Kelly introduced Chair Jean Shafiroff as an Instagram star and the most photographed woman on the planet and thanked her for her tireless philanthropic efforts. Shafiroff, wearing a dramatic pink and red Victor De Souza gown with a turquoise belt, greeted guests with enthusiasm and kindness. Jean recalled her father's heart attack at the age of 51 and how organizations such as AHA helped her father survive until the age of 94.

Amelie, Simon and Mederick Burckhard

As attendees enjoyed a meal of salmon and beef the heart-wrenching story of 8-year-old Mederick Burckhard who was born with half a heart and has endured eight grueling operations, was recounted on film. Mederick received a standing ovation as he and his parents stood on stage with steely faces acknowledging the help AHA provided while admitting they were anxiously anticipating future surgeries and difficulties. Mederick is a magnificent child, and he danced beautifully to the tunes of the band "The Groove" with more enthusiasm and revelry than most healthy children his age.

Left to right: Linda Tepper, Steven Abrans, and Joan Macri

But there was a definite sadness permeating the visage of his parents as his father, Simon, described their enduring struggles. Simon said that the AHA had provided invaluable support to his family and helped pass legislation making it necessary for kids to get tested for their pulse oximeter as Standard Operating Procedure - a test that was previously unavailable when Mederick was born.

Sandra Kuhl and Joe Fichera

After a live auction, guests were treated to a dessert of apple pie or chocolate cake and then escorted to an after party where heart-healthy tunes were played by DJ Martial. Departing guests received a goody bag which contained a beach bag and mat along with a book and some scented candles - a perfect gift to mark the beginning of the summer.

- Lieba Nesis

Friday, June 22, 2018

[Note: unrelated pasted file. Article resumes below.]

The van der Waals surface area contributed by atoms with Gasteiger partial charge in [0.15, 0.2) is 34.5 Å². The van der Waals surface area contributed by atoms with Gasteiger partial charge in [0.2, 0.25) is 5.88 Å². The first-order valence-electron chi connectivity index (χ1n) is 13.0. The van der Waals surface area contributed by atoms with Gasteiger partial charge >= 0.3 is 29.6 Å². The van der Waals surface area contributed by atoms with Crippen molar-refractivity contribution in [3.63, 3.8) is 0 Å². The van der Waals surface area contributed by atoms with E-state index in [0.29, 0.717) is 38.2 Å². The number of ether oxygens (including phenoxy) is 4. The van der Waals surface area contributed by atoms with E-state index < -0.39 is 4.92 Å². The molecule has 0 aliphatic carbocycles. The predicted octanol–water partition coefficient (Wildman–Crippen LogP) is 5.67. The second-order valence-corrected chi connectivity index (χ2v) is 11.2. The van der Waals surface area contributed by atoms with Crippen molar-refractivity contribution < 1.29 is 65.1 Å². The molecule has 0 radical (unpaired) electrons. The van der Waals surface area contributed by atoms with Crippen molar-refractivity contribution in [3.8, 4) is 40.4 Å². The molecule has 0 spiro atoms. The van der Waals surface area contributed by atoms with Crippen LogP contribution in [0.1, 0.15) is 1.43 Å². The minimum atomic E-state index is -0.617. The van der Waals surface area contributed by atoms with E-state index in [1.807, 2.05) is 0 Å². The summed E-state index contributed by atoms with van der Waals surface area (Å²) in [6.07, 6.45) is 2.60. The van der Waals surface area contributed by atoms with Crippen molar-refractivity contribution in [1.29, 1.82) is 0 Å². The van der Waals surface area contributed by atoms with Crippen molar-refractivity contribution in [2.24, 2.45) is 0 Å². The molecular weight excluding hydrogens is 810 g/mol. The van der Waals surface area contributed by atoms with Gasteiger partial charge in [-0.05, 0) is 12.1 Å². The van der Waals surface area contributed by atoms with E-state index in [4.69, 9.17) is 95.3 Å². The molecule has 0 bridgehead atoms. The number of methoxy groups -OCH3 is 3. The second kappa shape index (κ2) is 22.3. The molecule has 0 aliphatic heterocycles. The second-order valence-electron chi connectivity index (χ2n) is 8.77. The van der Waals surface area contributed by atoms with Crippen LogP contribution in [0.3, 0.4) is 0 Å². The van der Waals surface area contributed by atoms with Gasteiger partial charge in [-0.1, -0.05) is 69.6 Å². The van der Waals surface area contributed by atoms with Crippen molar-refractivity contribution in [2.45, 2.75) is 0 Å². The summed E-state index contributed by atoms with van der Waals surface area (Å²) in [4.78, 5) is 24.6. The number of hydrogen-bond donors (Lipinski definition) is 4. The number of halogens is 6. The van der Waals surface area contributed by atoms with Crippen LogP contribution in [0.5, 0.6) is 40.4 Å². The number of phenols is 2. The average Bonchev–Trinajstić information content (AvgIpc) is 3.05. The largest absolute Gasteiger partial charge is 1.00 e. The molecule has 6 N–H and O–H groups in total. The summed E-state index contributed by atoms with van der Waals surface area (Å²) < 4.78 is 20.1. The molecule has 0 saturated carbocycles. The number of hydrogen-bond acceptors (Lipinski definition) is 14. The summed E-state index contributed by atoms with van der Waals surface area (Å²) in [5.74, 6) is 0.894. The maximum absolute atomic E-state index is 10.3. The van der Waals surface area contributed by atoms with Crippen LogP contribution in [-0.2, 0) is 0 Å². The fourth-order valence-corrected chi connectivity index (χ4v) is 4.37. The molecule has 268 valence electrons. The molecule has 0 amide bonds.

Wednesdays at Michael's by Diane Clehane

Charlotte Moss Entertains

Michael McGraw, Diane Clehane & Charlotte Moss
Click image for full-size view

I love when the topic of discussion with my weekly lunch dates serendipitously corresponds with something in the air. Today, I can say without question, I was thrilled that my conversation with Charlotte Moss was the polar opposite of the ugliness that has taken over the news cycle and consumed so many people’s every thought.

Charlotte Moss is all about beauty – seeking it out and creating it in everything from interior design to the dinner table to the backyard garden and, of course, in the pages of her latest lush illustrated book, Charlotte Moss Entertains. Having just returned from France last night, Charlotte sailed into Michael’s at the appointed hour with looking fabulous, pleasantly perfumed (Portrait of a Lady by Frederic Malle) and not a bit jet lagged. “I’m fine! I’ve been up since 3 o’clock this morning,” she told me as we settled in for our chat with Michael McGraw of The McGraw Agency, who arranged for us to meet.

This multi-tasking lifestyle maven is a renowned interior designer, author of ten books and a dedicated philanthropist to a host of causes that a close to her heart. In addition to her 34 year-old interior design firm that caters to a small number of select clients (Michael Bloomberg was one of her first), Charlotte has created a myriad of collections of furniture, carpets, fabric, china and jewelry (more on all this later) while somehow still managing to write and produce gorgeous “coffee table” books every few years. “I’m from a military family. My dad was in the military,” she told me between bites of soft-shell crab when I asked her how she keeps all the balls in the air. “I learned as a child how to manage my time.”

But the secret ingredient to her success is “passion,” said Charlotte. “If you really want to do something, you will. The minute you lose your passion, try something else.” Charlotte’s passion for creating beautiful environments and collecting objects goes back to her childhood in Virginia where she rearranged her mother’s furniture and loved to find ways “to make anything better.” She told me it was her maternal grandmother who introduced her to the idea of creating a welcoming and inspiring home for entertaining. “She had a way of setting a table and arranging family buffets,” said Charlotte. “She had that ‘je ne sais quoi.’ I got that gene.”